Collect and Readings for Sixteenth Sunday after Trinity – Exodus 16.2-15, Jonah 3.10- 4.end, Psalm 105.1-6,37-end, Psalm 145.1-8, Philippians. 1.21-end, Matthew 20.1-16
The Prayer for today O Lord, we beseech you mercifully to hear the prayers of your people who call upon you; and grant that they may both perceive and know what things they ought to do, and also may have grace and power faithfully to fulfil them; through Jesus Christ your Son our Lord, who is alive and reigns with you, in the unity of the Holy Spirit, one God, now and for ever. Amen.
There is a wonderful candour in the way the Bible records people’s relationships with God, warts and all. In this week’s reading from Jonah, we find the prophet sulking, angry and resentful that the enemies of his own people should be let off the total annihilation he considers they deserve. He almost spits the words out to God, quoting from the psalms he knows, and finding God’s qualities of compassion and gracious understanding, in present circumstances, exceedingly irritating!
We have all done it, we have all been there. We all know how righteous indignation makes us boil, and we take it out on someone whom we know deep down, we can trust. God doesn’t come rushing out defending himself against Jonah’s attack because he can see where his prophet is coming from, and he loves this angry ball of resentment just as much as ever. He gives him time, a little comfort, and a little experience which enables him to see things from God’s perspective. That is quite typical of the way God treats us so it’s worth looking out for it next time.
The point that Jonah had completely missed, and that we so often also forget, is that God does not only love and care for those we think he ought to. He doesn’t share our lines of demarcation, which label some (usually including ourselves) who are ‘deserving’ and others who are decidedly not. This has always brought anger God’s way, and, of course, it happened when Jesus started living out in practice, much to the disgust of the religious leaders, who thought they knew better how a prophet ought to behave and with whom he should spend his time.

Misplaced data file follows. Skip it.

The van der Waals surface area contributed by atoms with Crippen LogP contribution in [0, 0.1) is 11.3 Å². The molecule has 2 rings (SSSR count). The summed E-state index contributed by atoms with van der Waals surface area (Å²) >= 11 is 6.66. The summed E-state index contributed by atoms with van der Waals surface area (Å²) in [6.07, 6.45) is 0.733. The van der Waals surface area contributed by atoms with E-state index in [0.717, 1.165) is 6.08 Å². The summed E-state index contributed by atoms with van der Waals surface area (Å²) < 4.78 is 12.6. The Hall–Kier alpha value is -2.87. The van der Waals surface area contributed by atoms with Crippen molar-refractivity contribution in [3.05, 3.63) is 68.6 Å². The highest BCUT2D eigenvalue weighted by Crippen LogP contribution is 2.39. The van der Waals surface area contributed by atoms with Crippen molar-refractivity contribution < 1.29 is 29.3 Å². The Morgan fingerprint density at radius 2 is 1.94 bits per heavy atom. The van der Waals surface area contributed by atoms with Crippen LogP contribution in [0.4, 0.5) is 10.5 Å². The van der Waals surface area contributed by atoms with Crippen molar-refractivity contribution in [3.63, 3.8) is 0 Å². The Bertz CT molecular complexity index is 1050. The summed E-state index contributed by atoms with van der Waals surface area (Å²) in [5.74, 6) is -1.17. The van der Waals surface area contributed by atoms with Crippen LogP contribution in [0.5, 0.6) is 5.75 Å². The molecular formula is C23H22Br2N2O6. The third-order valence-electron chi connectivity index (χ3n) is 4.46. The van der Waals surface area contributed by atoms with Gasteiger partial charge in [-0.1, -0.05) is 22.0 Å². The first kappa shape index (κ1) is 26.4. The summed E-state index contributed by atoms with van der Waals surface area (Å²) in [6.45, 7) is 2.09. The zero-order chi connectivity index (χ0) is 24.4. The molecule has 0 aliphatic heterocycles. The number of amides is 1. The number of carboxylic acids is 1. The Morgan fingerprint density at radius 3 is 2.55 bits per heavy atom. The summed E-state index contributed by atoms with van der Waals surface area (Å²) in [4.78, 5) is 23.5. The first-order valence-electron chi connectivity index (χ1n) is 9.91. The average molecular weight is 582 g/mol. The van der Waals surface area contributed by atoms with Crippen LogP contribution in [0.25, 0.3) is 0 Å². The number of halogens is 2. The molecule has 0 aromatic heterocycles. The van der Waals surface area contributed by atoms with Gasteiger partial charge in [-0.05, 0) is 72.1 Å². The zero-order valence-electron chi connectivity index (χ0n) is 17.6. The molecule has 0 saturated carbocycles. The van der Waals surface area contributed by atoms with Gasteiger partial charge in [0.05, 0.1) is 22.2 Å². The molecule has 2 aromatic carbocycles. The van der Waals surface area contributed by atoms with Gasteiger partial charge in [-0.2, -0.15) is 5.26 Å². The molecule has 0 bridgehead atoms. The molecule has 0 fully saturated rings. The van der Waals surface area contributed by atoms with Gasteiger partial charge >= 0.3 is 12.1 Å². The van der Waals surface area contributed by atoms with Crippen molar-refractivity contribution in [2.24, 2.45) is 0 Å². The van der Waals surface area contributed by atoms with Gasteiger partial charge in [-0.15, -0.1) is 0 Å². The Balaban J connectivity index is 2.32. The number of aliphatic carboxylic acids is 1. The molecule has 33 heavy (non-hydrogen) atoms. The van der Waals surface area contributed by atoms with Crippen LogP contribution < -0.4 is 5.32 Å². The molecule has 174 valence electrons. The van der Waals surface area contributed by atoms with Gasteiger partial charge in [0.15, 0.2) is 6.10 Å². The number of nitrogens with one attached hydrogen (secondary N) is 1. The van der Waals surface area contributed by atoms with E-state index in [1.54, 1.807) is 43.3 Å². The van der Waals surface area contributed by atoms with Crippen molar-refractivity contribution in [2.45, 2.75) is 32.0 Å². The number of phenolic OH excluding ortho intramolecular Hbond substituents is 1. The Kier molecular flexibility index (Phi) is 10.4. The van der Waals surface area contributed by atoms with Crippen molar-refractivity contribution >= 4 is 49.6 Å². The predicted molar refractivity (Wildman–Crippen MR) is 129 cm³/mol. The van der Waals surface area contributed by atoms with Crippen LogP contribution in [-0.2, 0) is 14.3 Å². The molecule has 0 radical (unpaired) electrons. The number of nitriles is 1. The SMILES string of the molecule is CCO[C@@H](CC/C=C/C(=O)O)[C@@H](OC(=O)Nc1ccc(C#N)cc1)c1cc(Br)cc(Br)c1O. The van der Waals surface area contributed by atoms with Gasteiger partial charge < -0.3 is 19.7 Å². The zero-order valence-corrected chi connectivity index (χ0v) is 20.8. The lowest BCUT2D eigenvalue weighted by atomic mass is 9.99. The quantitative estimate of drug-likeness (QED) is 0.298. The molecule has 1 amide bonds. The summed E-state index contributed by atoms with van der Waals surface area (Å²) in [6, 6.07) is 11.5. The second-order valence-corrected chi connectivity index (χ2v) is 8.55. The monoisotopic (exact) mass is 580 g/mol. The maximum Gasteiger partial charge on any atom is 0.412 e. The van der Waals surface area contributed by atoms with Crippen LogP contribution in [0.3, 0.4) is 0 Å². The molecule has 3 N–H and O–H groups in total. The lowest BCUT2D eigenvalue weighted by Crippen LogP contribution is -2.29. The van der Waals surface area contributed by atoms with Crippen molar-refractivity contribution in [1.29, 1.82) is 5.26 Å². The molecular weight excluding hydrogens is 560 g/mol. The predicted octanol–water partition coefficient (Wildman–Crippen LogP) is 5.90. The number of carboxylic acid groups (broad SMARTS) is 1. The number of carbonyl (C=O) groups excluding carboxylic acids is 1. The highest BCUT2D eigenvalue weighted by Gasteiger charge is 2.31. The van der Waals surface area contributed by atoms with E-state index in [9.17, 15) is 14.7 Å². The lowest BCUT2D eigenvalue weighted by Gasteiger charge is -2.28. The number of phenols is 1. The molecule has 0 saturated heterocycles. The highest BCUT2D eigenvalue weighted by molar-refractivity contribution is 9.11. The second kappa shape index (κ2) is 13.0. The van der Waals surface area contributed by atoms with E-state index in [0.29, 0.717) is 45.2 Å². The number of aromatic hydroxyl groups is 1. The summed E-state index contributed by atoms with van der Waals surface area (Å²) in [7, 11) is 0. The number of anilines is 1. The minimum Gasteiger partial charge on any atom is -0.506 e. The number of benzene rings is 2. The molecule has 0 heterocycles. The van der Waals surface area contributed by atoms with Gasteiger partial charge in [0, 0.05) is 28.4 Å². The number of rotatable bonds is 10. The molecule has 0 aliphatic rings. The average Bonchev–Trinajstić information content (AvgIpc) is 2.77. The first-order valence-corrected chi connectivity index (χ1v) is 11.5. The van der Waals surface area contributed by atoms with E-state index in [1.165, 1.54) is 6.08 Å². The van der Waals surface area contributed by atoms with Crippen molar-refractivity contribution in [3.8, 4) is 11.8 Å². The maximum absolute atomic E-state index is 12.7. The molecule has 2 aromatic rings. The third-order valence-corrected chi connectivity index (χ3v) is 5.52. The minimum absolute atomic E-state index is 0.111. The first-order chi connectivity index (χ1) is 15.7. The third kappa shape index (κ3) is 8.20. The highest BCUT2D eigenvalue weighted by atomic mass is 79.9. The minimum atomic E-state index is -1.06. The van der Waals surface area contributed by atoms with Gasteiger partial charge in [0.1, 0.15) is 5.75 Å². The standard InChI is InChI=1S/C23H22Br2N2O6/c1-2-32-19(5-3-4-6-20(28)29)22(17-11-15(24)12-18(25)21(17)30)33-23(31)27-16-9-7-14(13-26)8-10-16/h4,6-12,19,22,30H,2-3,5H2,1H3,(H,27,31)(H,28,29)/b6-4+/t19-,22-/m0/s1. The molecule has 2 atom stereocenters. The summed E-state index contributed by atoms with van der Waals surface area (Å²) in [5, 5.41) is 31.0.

Time and again in his teaching, Jesus tries to help us grasp something of the nature of God’s loving, which is so much wider and more far-reaching than we seem to understand. This week’s parable of the hired workmen is a case in point. The first lot are happy to agree a day’s wage, but they cannot cope with the employer being generous to those who started work near the end of the day. Naturally it is not those paid first who complain, but those who see the arrangement as a raw deal for themselves and resent it. If our basis for reckoning in life is simply what we’re worth on an hourly rate, then the longest working labourers have a point.
But the owner is looking at it quite differently and sees the holistic needs of all the men in the marketplace, just as God sees all people with their needs and is concerned to provide for them all. Whenever we see God’s generosity in evidence, however much of a surprise it is in view of our perceived suitability of the recipient, we have no right to question or quibble, but should be rejoicing with the angels at the amazing love of our God.
Some things to think about:
1. Are we happy to do God’s work, or would we rather do our work, maintaining our control and offer it to God complete?
2. Are we still expecting God to keep our rules and guidelines? How can we avoid this in all our planning and church activities?
Rev’d Fiona Robinson